Discrimination in employment, common across western Xinjian, is one of the many indignities China’s 10 million Uighurs face in a society that increasingly casts them as untrustworthy and prone to religious extremism.  

Uighurs at Xinjiang Mosque Have to Face China Flag When Praying

Massoud Hayoun
Al Jazeera
Prominent Uighur rights advocate Ilham Tohti called the local government’s move an effort to “dilute the religious environment” in the area, where minority Uighurs often complain of ethnic and religious repression. 

Up to 12 Uyghurs Shot Dead in Raid on Xinjiang ‘Munitions Center’

Radio Free Asia
Authorities in China’s restive northwestern region of Xinjiang have shot dead up to a dozen Uyghurs and wounded 20 others in a raid on what they said was a “terrorist” facility, according to local officials and residents. 

Media

09.25.13

The Silk Road of Pop

Nick Holdstock
Most coverage of Xinjiang focuses on the tensions between Han and Uighur in the region, especially since the 2009 Urumqi riots. The Silk Road of Pop, a new documentary about Uighur music directed by Sameer Farooq, is a timely portrait of the rich...

Postcard

09.25.13

The Strangers

James Palmer
In the winter of 2009, I was spending my weekends in the northeast Chinese city of Tangshan, and eating most of my food from the far-western province of Xinjiang. Like many minorities, the Uighur, the native people of Xinjiang, have made their chief...

Settlers in Xinjiang: Circling the Wagons

Economist
A network of immigrant settlements dominated by Han Chinese are adding to ethnic tensions by excluding ethnic Uighurs from commercial opportunities. 

China Convicts And Sentences 20 Accused Of Militant Separatism In Restive Region

Chris Buckley
New York Times
“It’s not clear what is being alleged against these people beyond being members of a clandestine organization,” said Nicholas Bequelin, a researcher based in Hong Kong for Human Rights Watch.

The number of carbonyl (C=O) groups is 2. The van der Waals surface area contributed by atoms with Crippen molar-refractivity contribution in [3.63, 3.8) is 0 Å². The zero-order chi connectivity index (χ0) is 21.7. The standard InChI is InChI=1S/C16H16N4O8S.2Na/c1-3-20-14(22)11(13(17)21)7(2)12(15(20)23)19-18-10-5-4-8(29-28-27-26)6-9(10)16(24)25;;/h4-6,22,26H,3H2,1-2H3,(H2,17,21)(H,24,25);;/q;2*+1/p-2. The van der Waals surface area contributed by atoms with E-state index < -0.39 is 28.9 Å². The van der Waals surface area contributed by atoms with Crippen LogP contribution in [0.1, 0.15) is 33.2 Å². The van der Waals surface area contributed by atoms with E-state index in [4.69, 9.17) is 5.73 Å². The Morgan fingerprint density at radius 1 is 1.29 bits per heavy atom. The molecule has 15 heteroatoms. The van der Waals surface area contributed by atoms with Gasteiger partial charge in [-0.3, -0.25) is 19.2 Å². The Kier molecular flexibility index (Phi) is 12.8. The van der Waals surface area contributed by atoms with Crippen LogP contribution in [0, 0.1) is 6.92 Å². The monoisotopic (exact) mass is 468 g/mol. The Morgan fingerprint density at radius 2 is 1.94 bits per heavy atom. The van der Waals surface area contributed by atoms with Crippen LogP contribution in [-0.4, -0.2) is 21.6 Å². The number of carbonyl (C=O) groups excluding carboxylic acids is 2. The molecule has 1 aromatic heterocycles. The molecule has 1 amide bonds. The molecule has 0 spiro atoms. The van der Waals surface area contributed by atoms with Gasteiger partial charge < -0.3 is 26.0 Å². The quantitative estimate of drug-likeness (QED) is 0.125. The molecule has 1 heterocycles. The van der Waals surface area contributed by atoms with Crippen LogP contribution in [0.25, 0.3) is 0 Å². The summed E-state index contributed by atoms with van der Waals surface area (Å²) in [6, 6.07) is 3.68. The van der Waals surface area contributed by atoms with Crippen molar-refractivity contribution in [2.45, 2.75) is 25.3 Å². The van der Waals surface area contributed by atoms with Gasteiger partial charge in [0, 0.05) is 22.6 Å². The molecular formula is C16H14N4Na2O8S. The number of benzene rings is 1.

Books

04.25.12

The Tree That Bleeds

Nick Holdstock
In 1997 a small town in a remote part of China was shaken by violent protests that led to the imposition of martial law. Some said it was a peaceful demonstration that was brutally suppressed by the government; others that it was an act of terrorism. When Nick Holdstock arrived in 2001, the town was still bitterly divided. The main resentment was between the Uighurs (an ethnic minority in the region) and the Han (the ethnic majority in China). While living in Xinjiang, Holdstock was confronted with the political, economic and religious sources of conflict between these different communities, which would later result in the terrible violence of July 2009, when hundreds died in further riots in the region. The Tree that Bleeds is a book about what happens when people stop believing their government will listen. —Luath Press Limited

Reports

07.01.10

“Justice, Justice”: The July 2009 Protests in Xinjiang, China

Amnesty International
On July 5, 2009, thousands of Chinese of Uighur ethnicity demonstrated in Urumqi, the regional capital of the Xinjiang Uighur Autonomous Region (XUAR). In the aftermath of the Urumqi protests, the authorities detained more than 1,400 people. In this...

The Amazing Wanderer

Christian Caryl from New York Review of Books
1.I could tell you a lot of potentially useful things about Colin Thubron’s latest travel memoir—for example, that he’s a gifted linguist, a dogged reporter, and an elegant writer. For a start, though, perhaps it’s enough to point out that his shoes...

China’s Area of Darkness

Jonathan Mirsky from New York Review of Books
The very first anonymous star on the CIA’s wall of honor at Langley, Virginia (the agency rarely identifies its dead heroes), refers to Douglas MacKiernan, the agency’s man in Urumqi, the capital of what is now called the Xinjiang Uyghur Autonomous...